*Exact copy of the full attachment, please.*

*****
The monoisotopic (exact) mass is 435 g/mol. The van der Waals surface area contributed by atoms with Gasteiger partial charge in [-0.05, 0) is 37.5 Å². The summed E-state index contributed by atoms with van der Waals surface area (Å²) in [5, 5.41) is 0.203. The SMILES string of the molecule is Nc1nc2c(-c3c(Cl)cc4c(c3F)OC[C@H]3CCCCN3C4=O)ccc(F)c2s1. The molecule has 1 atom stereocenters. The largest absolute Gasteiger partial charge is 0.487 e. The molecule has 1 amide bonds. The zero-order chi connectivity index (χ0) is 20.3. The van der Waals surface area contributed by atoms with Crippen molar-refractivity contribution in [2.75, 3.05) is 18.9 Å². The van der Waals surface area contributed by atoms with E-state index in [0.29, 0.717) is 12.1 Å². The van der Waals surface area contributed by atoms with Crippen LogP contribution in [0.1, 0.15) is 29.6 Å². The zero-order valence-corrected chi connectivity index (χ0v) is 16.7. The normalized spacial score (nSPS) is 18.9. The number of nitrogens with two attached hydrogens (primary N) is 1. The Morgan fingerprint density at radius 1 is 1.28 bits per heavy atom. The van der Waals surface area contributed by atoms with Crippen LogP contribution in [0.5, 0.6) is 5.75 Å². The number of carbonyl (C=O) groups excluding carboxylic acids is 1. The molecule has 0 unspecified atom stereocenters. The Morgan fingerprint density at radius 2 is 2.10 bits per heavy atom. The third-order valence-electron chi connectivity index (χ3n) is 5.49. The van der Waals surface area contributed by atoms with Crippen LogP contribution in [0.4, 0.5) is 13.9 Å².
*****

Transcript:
The monoisotopic (exact) mass is 435 g/mol. The van der Waals surface area contributed by atoms with Gasteiger partial charge in [-0.05, 0) is 37.5 Å². The summed E-state index contributed by atoms with van der Waals surface area (Å²) in [5, 5.41) is 0.203. The SMILES string of the molecule is Nc1nc2c(-c3c(Cl)cc4c(c3F)OC[C@H]3CCCCN3C4=O)ccc(F)c2s1. The molecule has 1 atom stereocenters. The largest absolute Gasteiger partial charge is 0.487 e. The molecule has 1 amide bonds. The zero-order chi connectivity index (χ0) is 20.3. The van der Waals surface area contributed by atoms with Crippen molar-refractivity contribution in [2.75, 3.05) is 18.9 Å². The van der Waals surface area contributed by atoms with E-state index in [0.29, 0.717) is 12.1 Å². The van der Waals surface area contributed by atoms with Crippen LogP contribution in [0.1, 0.15) is 29.6 Å². The zero-order valence-corrected chi connectivity index (χ0v) is 16.7. The normalized spacial score (nSPS) is 18.9. The number of nitrogens with two attached hydrogens (primary N) is 1. The Morgan fingerprint density at radius 1 is 1.28 bits per heavy atom. The van der Waals surface area contributed by atoms with Crippen LogP contribution in [0.5, 0.6) is 5.75 Å². The number of carbonyl (C=O) groups excluding carboxylic acids is 1. The molecule has 0 unspecified atom stereocenters. The Morgan fingerprint density at radius 2 is 2.10 bits per heavy atom. The third-order valence-electron chi connectivity index (χ3n) is 5.49. The van der Waals surface area contributed by atoms with Crippen LogP contribution in [0.4, 0.5) is 13.9 Å².